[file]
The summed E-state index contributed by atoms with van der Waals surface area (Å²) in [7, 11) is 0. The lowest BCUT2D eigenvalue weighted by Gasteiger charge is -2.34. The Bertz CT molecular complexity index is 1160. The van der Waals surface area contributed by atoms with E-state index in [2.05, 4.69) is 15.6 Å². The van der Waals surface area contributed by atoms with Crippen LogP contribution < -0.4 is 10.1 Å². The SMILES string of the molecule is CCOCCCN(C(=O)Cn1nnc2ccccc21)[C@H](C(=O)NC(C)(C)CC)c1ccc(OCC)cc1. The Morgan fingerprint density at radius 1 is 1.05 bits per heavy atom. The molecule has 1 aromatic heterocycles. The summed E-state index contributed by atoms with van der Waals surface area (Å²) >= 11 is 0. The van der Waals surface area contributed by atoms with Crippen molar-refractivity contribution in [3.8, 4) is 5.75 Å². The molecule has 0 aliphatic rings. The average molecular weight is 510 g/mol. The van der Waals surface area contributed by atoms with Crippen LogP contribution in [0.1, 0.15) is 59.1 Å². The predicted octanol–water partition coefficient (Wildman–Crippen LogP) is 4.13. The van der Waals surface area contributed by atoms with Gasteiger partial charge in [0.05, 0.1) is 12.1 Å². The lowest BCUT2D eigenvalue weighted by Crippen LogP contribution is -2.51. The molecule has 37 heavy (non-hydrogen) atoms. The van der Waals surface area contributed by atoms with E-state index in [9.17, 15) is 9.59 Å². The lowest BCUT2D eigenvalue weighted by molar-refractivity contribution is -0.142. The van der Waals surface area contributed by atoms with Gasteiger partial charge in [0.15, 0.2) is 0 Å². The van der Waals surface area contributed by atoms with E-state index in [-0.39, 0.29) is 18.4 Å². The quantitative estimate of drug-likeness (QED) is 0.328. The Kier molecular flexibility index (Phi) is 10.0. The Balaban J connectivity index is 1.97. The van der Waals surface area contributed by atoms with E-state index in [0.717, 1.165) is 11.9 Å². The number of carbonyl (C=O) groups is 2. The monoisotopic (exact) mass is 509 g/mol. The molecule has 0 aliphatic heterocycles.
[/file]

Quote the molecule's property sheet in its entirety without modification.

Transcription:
The summed E-state index contributed by atoms with van der Waals surface area (Å²) in [7, 11) is 0. The lowest BCUT2D eigenvalue weighted by Gasteiger charge is -2.34. The Bertz CT molecular complexity index is 1160. The van der Waals surface area contributed by atoms with E-state index in [2.05, 4.69) is 15.6 Å². The van der Waals surface area contributed by atoms with Crippen LogP contribution < -0.4 is 10.1 Å². The SMILES string of the molecule is CCOCCCN(C(=O)Cn1nnc2ccccc21)[C@H](C(=O)NC(C)(C)CC)c1ccc(OCC)cc1. The Morgan fingerprint density at radius 1 is 1.05 bits per heavy atom. The molecule has 1 aromatic heterocycles. The summed E-state index contributed by atoms with van der Waals surface area (Å²) >= 11 is 0. The van der Waals surface area contributed by atoms with Crippen molar-refractivity contribution in [3.8, 4) is 5.75 Å². The molecule has 0 aliphatic rings. The average molecular weight is 510 g/mol. The van der Waals surface area contributed by atoms with Crippen LogP contribution in [0.1, 0.15) is 59.1 Å². The predicted octanol–water partition coefficient (Wildman–Crippen LogP) is 4.13. The van der Waals surface area contributed by atoms with Gasteiger partial charge in [0.05, 0.1) is 12.1 Å². The lowest BCUT2D eigenvalue weighted by Crippen LogP contribution is -2.51. The molecule has 37 heavy (non-hydrogen) atoms. The van der Waals surface area contributed by atoms with E-state index in [9.17, 15) is 9.59 Å². The lowest BCUT2D eigenvalue weighted by molar-refractivity contribution is -0.142. The van der Waals surface area contributed by atoms with Gasteiger partial charge in [0.15, 0.2) is 0 Å². The van der Waals surface area contributed by atoms with E-state index in [-0.39, 0.29) is 18.4 Å². The quantitative estimate of drug-likeness (QED) is 0.328. The Kier molecular flexibility index (Phi) is 10.0. The Balaban J connectivity index is 1.97. The van der Waals surface area contributed by atoms with E-state index in [0.717, 1.165) is 11.9 Å². The number of carbonyl (C=O) groups is 2. The monoisotopic (exact) mass is 509 g/mol. The molecule has 0 aliphatic heterocycles.